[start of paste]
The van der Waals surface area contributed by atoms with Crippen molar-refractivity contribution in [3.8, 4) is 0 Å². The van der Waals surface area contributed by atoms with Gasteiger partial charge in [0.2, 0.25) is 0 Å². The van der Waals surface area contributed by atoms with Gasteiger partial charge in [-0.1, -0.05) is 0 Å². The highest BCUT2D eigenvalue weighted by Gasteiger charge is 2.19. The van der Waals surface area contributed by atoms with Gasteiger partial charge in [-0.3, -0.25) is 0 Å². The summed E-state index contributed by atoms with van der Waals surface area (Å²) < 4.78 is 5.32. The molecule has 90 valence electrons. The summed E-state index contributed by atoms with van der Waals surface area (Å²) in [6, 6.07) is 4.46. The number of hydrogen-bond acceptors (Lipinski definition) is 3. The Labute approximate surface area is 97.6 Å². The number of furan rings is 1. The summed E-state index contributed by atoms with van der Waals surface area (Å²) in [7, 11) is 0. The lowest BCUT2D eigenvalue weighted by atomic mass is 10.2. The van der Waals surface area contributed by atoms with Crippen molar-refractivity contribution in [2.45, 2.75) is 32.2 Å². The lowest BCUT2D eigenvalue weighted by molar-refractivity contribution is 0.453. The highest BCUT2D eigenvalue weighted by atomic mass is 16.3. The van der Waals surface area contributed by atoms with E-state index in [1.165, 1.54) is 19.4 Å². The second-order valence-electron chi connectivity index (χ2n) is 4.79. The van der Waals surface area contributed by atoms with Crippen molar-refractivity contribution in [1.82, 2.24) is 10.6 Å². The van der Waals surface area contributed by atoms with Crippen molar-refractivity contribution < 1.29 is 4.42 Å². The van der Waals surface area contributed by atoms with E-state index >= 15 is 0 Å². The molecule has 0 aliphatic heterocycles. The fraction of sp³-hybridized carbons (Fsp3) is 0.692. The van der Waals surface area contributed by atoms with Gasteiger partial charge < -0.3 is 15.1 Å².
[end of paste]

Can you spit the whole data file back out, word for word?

The van der Waals surface area contributed by atoms with Crippen molar-refractivity contribution in [3.8, 4) is 0 Å². The van der Waals surface area contributed by atoms with Gasteiger partial charge in [0.2, 0.25) is 0 Å². The van der Waals surface area contributed by atoms with Gasteiger partial charge in [-0.1, -0.05) is 0 Å². The highest BCUT2D eigenvalue weighted by Gasteiger charge is 2.19. The van der Waals surface area contributed by atoms with Gasteiger partial charge in [-0.3, -0.25) is 0 Å². The summed E-state index contributed by atoms with van der Waals surface area (Å²) < 4.78 is 5.32. The molecule has 90 valence electrons. The summed E-state index contributed by atoms with van der Waals surface area (Å²) in [6, 6.07) is 4.46. The number of hydrogen-bond acceptors (Lipinski definition) is 3. The Labute approximate surface area is 97.6 Å². The number of furan rings is 1. The summed E-state index contributed by atoms with van der Waals surface area (Å²) in [7, 11) is 0. The lowest BCUT2D eigenvalue weighted by atomic mass is 10.2. The van der Waals surface area contributed by atoms with Crippen molar-refractivity contribution in [2.45, 2.75) is 32.2 Å². The lowest BCUT2D eigenvalue weighted by molar-refractivity contribution is 0.453. The highest BCUT2D eigenvalue weighted by atomic mass is 16.3. The van der Waals surface area contributed by atoms with E-state index in [1.165, 1.54) is 19.4 Å². The second-order valence-electron chi connectivity index (χ2n) is 4.79. The van der Waals surface area contributed by atoms with Crippen molar-refractivity contribution in [1.82, 2.24) is 10.6 Å². The van der Waals surface area contributed by atoms with Crippen molar-refractivity contribution < 1.29 is 4.42 Å². The van der Waals surface area contributed by atoms with E-state index >= 15 is 0 Å². The molecule has 0 aliphatic heterocycles. The fraction of sp³-hybridized carbons (Fsp3) is 0.692. The van der Waals surface area contributed by atoms with Gasteiger partial charge < -0.3 is 15.1 Å².